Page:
NEW YORK — Dozens of people were reported sick due to a multistate Salmonella outbreak linked to Italian-style meats, officials said.
The Centers for Disease Control and Prevention launched an investigation after 36 people were reported sick from 17 states, including New York, California and Maryland.
At least 12 people were hospitalized in connection to the outbreak, according to the CDC. No deaths have been reported.
The illnesses were linked to Italian-style meats, such as salami, prosciutto and other meats found in antipasto and charcuterie assortments, the CDC said.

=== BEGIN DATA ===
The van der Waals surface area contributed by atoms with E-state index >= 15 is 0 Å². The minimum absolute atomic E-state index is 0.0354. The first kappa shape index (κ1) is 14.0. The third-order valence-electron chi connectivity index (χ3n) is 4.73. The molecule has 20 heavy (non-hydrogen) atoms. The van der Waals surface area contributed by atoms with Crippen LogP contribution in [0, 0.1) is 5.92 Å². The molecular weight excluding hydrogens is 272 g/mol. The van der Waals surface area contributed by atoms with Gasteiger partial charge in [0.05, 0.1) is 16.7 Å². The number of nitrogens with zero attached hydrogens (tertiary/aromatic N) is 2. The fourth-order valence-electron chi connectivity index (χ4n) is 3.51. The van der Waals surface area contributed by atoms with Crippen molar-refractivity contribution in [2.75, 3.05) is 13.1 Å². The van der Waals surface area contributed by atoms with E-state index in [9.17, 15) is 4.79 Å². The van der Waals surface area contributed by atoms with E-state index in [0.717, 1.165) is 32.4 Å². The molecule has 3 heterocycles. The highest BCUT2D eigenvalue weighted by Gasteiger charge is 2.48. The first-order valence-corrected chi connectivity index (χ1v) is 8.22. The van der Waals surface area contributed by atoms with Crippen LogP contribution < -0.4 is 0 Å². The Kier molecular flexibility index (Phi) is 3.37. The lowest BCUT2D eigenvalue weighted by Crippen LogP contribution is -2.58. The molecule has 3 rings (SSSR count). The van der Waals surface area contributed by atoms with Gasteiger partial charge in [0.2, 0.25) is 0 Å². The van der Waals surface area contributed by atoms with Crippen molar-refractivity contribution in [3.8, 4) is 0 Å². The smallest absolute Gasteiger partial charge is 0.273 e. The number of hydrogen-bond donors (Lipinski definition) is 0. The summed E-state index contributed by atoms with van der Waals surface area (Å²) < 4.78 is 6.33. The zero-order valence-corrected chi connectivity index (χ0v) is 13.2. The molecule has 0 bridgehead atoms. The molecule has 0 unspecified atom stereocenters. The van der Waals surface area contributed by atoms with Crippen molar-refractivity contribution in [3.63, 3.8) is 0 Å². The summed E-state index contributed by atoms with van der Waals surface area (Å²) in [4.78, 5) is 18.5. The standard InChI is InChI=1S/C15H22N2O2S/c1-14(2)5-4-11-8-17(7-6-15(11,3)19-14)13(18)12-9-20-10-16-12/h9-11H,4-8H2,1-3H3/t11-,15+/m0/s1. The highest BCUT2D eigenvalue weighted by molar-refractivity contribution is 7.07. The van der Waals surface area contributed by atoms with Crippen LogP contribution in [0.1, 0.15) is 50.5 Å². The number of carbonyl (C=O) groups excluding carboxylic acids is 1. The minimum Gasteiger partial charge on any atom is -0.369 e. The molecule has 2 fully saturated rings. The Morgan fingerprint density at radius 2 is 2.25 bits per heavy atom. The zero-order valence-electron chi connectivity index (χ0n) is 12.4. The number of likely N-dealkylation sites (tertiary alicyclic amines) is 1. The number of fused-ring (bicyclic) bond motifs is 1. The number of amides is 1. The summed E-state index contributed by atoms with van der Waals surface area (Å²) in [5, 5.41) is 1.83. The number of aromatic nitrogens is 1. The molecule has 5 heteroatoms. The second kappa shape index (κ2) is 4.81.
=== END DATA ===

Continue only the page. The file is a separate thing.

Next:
Health officials believe the actual number of people affected is higher than reported.
Investigators are working to determine the contaminated brands and products.
Those at a higher risk for severe Salmonella illness — those 65 or older or those who have weakened immune systems — are advised to heat all Italian-style meats to an internal temperature of 165 degrees Fahrenheit or until steaming hot before eating.
If you have severe Salmonella symptoms, contact your health care provider.
Those infected with Salmonella may develop the following symptoms between six hours to six days after eating contaminated food.
- Stomach cramping
Illnesses last 4 to 7 days, and most people recover without treatment, while others need to be hospitalized.